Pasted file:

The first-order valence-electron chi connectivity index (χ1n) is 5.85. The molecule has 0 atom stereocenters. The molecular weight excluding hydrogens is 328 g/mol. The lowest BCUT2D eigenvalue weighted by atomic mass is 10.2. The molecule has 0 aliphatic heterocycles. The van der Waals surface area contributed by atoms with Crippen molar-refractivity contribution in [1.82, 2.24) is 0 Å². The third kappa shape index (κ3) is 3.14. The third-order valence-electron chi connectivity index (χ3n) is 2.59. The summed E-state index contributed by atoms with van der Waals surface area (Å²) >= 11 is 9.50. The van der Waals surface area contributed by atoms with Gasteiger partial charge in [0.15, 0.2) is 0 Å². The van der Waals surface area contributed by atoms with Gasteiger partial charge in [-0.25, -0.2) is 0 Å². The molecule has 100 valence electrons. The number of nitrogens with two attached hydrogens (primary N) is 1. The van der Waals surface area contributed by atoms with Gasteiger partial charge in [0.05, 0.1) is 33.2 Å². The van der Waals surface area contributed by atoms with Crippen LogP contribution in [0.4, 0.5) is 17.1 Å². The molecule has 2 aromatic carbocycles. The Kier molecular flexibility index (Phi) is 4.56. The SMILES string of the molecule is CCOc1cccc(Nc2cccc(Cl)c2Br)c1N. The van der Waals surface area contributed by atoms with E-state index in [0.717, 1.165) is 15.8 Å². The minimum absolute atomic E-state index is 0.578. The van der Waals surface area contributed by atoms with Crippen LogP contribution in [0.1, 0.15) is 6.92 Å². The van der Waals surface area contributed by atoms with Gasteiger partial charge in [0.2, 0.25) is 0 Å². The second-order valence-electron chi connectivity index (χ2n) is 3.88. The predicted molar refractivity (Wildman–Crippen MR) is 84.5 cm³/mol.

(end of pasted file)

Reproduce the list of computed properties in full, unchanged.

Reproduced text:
The first-order valence-electron chi connectivity index (χ1n) is 5.85. The molecule has 0 atom stereocenters. The molecular weight excluding hydrogens is 328 g/mol. The lowest BCUT2D eigenvalue weighted by atomic mass is 10.2. The molecule has 0 aliphatic heterocycles. The van der Waals surface area contributed by atoms with Crippen molar-refractivity contribution in [1.82, 2.24) is 0 Å². The third kappa shape index (κ3) is 3.14. The third-order valence-electron chi connectivity index (χ3n) is 2.59. The summed E-state index contributed by atoms with van der Waals surface area (Å²) >= 11 is 9.50. The van der Waals surface area contributed by atoms with Gasteiger partial charge in [0.15, 0.2) is 0 Å². The van der Waals surface area contributed by atoms with Gasteiger partial charge in [-0.25, -0.2) is 0 Å². The molecule has 100 valence electrons. The number of nitrogens with two attached hydrogens (primary N) is 1. The van der Waals surface area contributed by atoms with Gasteiger partial charge in [0.05, 0.1) is 33.2 Å². The van der Waals surface area contributed by atoms with Crippen LogP contribution in [0.4, 0.5) is 17.1 Å². The molecule has 2 aromatic carbocycles. The Kier molecular flexibility index (Phi) is 4.56. The SMILES string of the molecule is CCOc1cccc(Nc2cccc(Cl)c2Br)c1N. The van der Waals surface area contributed by atoms with E-state index in [0.717, 1.165) is 15.8 Å². The minimum absolute atomic E-state index is 0.578. The van der Waals surface area contributed by atoms with Crippen LogP contribution in [0.1, 0.15) is 6.92 Å². The van der Waals surface area contributed by atoms with Gasteiger partial charge in [0.2, 0.25) is 0 Å². The second-order valence-electron chi connectivity index (χ2n) is 3.88. The predicted molar refractivity (Wildman–Crippen MR) is 84.5 cm³/mol.